Dr. Dave Chokshi is the Commissioner of New York City's Department of Health & Mental Hygiene.
As another Covid-19 wave recedes across the country, the full toll of the pandemic on our emotional health is becoming clearer.
Ask someone if they feel disconnected or isolated, and chances are pretty good, regardless of their age, occupation, background, or economic status, that they'll say yes — and that they've never been asked the question before.
According to the latest New York City citywide health surveys, 57% of residents felt lonely some or the time or often, and 67% felt socially isolated in the prior four weeks. Only a third of respondents said they could count on someone for emotional support. And at the same time, one in five respondents reported symptoms of depression.
But the truth is, loneliness has been hiding in plain sight for years in America. Rigorous scientific studies on the negative health effects of loneliness and social isolation exist — yet public health action has remained uneven.
In our recovery from Covid, we must seize the opportunity to prioritize America's emotional health — and to talk about belonging and connection as vital to our well-being. We cannot risk snapping back to a "normal" where loneliness fades back into the shadows. And just raising awareness of isolation isn't enough. We need to apply public health interventions to better understand it and mitigate it.
There is a better way. And like so much else, we can build on what we have learned from the Covid pandemic.
First, we must reduce barriers to care by meeting people where they are, in the neighborhoods they live in — not just expect them to come to where providers happen to be. Think of how telehealth and teletherapy, Zoom sessions, and home deliveries of life-saving medications and vaccines have transformed health care over the past two years.
Home-visiting initiatives, like the Nurse-Family Partnership and NYC's New Family Home Visits program, also break down barriers to care. Nurses partner with families from pregnancy until the children are two, at a time when many are overwhelmed with responsibility, anxiety and often loneliness. They visit the home and provide free care and support depending on the family's unique needs — from breastfeeding, to parenting skills, safety, and mental health. Over time, a deep trust and bond is formed, helping to alleviate the feelings of isolation so many parents experience.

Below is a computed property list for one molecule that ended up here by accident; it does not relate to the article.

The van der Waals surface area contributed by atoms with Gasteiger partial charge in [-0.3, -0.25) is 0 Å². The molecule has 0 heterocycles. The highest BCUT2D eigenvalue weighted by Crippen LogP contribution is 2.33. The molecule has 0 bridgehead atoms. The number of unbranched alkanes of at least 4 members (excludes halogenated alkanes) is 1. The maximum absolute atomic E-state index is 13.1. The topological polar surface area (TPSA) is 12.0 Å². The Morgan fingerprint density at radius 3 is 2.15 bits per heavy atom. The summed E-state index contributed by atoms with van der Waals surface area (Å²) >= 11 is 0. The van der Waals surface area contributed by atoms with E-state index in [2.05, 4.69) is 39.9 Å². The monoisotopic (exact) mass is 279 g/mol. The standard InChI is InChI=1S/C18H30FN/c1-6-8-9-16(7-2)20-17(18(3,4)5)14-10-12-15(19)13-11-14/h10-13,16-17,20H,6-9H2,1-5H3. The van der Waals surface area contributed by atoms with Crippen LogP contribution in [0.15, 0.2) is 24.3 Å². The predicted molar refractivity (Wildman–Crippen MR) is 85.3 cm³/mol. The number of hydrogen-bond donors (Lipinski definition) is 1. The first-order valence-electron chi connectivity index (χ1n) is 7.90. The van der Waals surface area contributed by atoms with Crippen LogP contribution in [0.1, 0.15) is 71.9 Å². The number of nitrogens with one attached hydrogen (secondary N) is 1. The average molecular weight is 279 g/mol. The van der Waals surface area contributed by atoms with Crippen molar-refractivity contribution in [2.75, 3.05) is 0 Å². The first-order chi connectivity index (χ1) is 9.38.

Second, public health must work together with residents to plan programs which improve social connections. Communities deserve to have a voice in what they need and want, and city agencies then help provide the resources, with community partners. The East Harlem Action Center in Manhattan, for example, has a baby cafe for parent meet-ups, cooking classes, walking groups and a health clinic for the community. This collaborative model can be replicated in any public space, whether it's a community garden, free library, or local YMCA. The central concept is that people will gather in their communities when there are shared interests.
Third, investing in public education destigmatizes loneliness and contributes to a wider culture of belonging. In New York City, we recently launched a loneliness campaign with a message to "Check in. Listen. Connect." It appears on subways, bus shelters, and newspapers in every community and on TV and radio, and, importantly, includes a phone number for anyone to reach out and ask for help when they need it.
Public education is also tied to better data. The CDC, epidemiologists, the public, and public health professionals must learn basic facts about the "who" "what" "when" and "where" of America's loneliness epidemic. With new research, we can create evidence-based policies and measure loneliness as a public health issue.
As U.S. Surgeon General Dr. Vivek Murthy said, "If you think about how much we put into curbing tobacco use and obesity, compared to how much effort and resources we put into addressing loneliness, there's no comparison."
Lastly, and most importantly, all of our work must acknowledge the structural underpinnings of so much stress and trauma in our society. The most at risk of loneliness are people in marginalized communities, because unequal access to food, housing, education and health care impacts a sense of belonging.
During a recent visit with our partner Brooklyn Community Services, the staff impressed upon me the trauma experienced by too many of our neighbors. They have seen the painful impact of being isolated for months, from a rise in domestic violence to children and teens acting out in frustration.
We must turn these vicious cycles of illness and inequity into virtuous cycles of recovery and resilience. Here in New York City, the Public Health Corps will play a key role. The Corps — a historic $235 million investment — will employ at least 500 community health workers, drawn from the neighborhoods they serve (Brooklyn Community Services is a charter organization in the Corps). They serve as health ambassadors for every resident in their neighborhood, helping people get vaccinated; counseling neighbors about diabetes, depression, and other chronic diseases; and addressing hunger and food insecurity. And vitally, they improve a sense of neighborhood spirit and social cohesion.
This has been a challenging few years due to Covid and persistent health inequities. Loneliness has added to our collective grief and loss.
As we plan our recovery, we must prioritize bold, system-changing initiatives to alleviate loneliness. Our programs must start upstream to prevent loneliness and to grow and sustain a wider sense of belonging in all of our communities.